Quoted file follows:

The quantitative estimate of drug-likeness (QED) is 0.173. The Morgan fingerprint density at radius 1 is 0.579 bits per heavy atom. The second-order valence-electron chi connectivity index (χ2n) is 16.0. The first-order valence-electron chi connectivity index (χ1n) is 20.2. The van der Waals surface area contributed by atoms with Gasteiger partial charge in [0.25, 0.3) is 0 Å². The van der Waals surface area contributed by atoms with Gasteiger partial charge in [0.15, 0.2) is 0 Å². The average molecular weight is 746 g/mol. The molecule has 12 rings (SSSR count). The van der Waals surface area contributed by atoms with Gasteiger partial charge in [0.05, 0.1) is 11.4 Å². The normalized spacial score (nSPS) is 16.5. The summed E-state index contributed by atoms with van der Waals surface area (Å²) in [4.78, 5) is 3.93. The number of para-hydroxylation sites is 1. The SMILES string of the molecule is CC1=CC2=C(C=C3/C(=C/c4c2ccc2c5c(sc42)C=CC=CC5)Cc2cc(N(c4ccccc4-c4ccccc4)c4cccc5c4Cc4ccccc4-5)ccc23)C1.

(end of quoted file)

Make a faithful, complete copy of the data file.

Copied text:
The quantitative estimate of drug-likeness (QED) is 0.173. The Morgan fingerprint density at radius 1 is 0.579 bits per heavy atom. The second-order valence-electron chi connectivity index (χ2n) is 16.0. The first-order valence-electron chi connectivity index (χ1n) is 20.2. The van der Waals surface area contributed by atoms with Gasteiger partial charge in [0.25, 0.3) is 0 Å². The van der Waals surface area contributed by atoms with Gasteiger partial charge in [0.15, 0.2) is 0 Å². The average molecular weight is 746 g/mol. The molecule has 12 rings (SSSR count). The van der Waals surface area contributed by atoms with Gasteiger partial charge in [0.05, 0.1) is 11.4 Å². The normalized spacial score (nSPS) is 16.5. The summed E-state index contributed by atoms with van der Waals surface area (Å²) in [4.78, 5) is 3.93. The number of para-hydroxylation sites is 1. The SMILES string of the molecule is CC1=CC2=C(C=C3/C(=C/c4c2ccc2c5c(sc42)C=CC=CC5)Cc2cc(N(c4ccccc4-c4ccccc4)c4cccc5c4Cc4ccccc4-5)ccc23)C1.